APPEAL from the Circuit Court of Rock Island County; the Hon.
DAN H. McNEAL, Judge, presiding.
MR. PRESIDING JUSTICE ALLOY DELIVERED THE OPINION OF THE COURT:
Defendant Lawrence M. Hrebenar was indicted for aggravated battery under terms of ch. 38 of Illinois Revised Statutes, par. 12-4(a). Defendant pleaded guilty to the charge and then was sentenced to a term in the penitentiary of from three to five years. The issue before the Court arises from the circumstance that at the time of the plea of guilty, defendant was advised that the maximum penalty for the offense was five years when in fact the maximum penalty for the offense was specified in the Act as ten years.
The aggravated battery involved in the cause before us occurred while the defendant was in a cell in the Rock Island County Jail. It appears that defendant wrapped an ashtray in a towel and beat a prisoner in the next cell. Defendant at the time was under indictment for two other crimes and the record indicated that there were conversations between defendant's attorney and the Assistant State's Attorney in an effort to work out a plea of guilty to one of the charges in exchange for a recommended sentence by the State and no prosecution on the remaining charge. Defendant's attorney indicated that defendant said he would not resist a higher minimum on the aggravated battery charge.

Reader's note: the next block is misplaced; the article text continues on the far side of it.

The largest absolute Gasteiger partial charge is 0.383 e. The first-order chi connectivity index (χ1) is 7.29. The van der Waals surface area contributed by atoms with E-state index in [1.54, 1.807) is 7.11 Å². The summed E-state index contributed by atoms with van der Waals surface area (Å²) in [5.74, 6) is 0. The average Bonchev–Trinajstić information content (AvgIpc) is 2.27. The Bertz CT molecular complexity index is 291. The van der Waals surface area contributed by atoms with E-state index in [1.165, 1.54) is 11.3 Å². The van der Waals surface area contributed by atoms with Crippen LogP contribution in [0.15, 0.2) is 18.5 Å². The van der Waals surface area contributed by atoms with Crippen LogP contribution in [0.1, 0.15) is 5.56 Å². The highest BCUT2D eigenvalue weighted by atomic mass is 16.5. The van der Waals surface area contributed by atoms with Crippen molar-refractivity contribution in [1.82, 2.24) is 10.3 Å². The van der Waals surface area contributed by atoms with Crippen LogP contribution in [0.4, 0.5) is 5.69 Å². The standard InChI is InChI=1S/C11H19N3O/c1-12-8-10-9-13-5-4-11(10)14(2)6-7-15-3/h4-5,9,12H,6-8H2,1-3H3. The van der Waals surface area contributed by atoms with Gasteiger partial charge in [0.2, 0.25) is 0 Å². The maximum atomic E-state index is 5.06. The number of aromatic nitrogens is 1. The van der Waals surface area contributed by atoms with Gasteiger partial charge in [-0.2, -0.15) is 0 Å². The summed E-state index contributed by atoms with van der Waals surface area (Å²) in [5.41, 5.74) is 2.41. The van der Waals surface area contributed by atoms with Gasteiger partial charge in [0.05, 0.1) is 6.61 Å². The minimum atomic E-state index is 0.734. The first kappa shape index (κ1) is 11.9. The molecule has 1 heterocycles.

While defendant and both attorneys were in open court, the trial court asked whether the defendant had been advised of his rights. Defendant's attorney explained that he did in fact advise defendant of his rights and also had advised defendant that he could be sentenced for as much as five years on the aggravated battery charge. The court then suggested that the statute be consulted so that the penalty for aggravated battery would be known accurately. The Assistant State's Attorney then advised that the penalty for aggravated battery is one to five years in the penitentiary. The court then advised the defendant of his rights; that he is presumed to be innocent and is entitled to a trial by jury; and that the attorneys in court have advised that the penalties which might be imposed by virtue of a plea of guilty could extend from one to five years in the penitentiary. Defendant answered that he understood that clearly. He then pleaded guilty and waived a probation hearing and a hearing in aggravation and mitigation and was sentenced, as indicated, to a term of not less than three nor more than five years. Section 12-4(a) of the Criminal Code actually provides for a minimum of one year and a maximum sentence of ten years for such offense.